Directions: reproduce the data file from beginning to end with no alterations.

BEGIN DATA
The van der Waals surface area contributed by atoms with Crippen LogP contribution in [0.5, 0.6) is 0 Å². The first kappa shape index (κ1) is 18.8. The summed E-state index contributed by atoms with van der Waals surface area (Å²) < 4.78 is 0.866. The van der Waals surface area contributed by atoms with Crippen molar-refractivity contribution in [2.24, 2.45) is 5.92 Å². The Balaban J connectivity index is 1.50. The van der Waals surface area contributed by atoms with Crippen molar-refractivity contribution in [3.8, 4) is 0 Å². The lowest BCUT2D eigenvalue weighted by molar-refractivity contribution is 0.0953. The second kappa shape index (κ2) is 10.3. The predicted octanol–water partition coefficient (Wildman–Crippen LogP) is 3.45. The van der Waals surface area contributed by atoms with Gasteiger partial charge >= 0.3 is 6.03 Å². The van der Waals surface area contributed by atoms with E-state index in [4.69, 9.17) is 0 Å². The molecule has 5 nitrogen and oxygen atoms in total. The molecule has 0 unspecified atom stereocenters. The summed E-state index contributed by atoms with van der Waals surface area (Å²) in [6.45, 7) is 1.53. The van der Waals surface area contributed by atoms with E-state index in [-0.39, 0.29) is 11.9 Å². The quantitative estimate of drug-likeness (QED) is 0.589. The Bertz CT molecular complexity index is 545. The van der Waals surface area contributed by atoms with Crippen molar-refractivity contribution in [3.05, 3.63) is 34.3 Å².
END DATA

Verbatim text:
The van der Waals surface area contributed by atoms with Crippen LogP contribution in [0.5, 0.6) is 0 Å². The first kappa shape index (κ1) is 18.8. The summed E-state index contributed by atoms with van der Waals surface area (Å²) < 4.78 is 0.866. The van der Waals surface area contributed by atoms with Crippen molar-refractivity contribution in [2.24, 2.45) is 5.92 Å². The Balaban J connectivity index is 1.50. The van der Waals surface area contributed by atoms with Crippen molar-refractivity contribution in [3.8, 4) is 0 Å². The lowest BCUT2D eigenvalue weighted by molar-refractivity contribution is 0.0953. The second kappa shape index (κ2) is 10.3. The predicted octanol–water partition coefficient (Wildman–Crippen LogP) is 3.45. The van der Waals surface area contributed by atoms with Gasteiger partial charge >= 0.3 is 6.03 Å². The van der Waals surface area contributed by atoms with E-state index in [4.69, 9.17) is 0 Å². The molecule has 5 nitrogen and oxygen atoms in total. The molecule has 0 unspecified atom stereocenters. The summed E-state index contributed by atoms with van der Waals surface area (Å²) in [6.45, 7) is 1.53. The van der Waals surface area contributed by atoms with E-state index in [-0.39, 0.29) is 11.9 Å². The quantitative estimate of drug-likeness (QED) is 0.589. The Bertz CT molecular complexity index is 545. The van der Waals surface area contributed by atoms with Crippen molar-refractivity contribution in [3.05, 3.63) is 34.3 Å².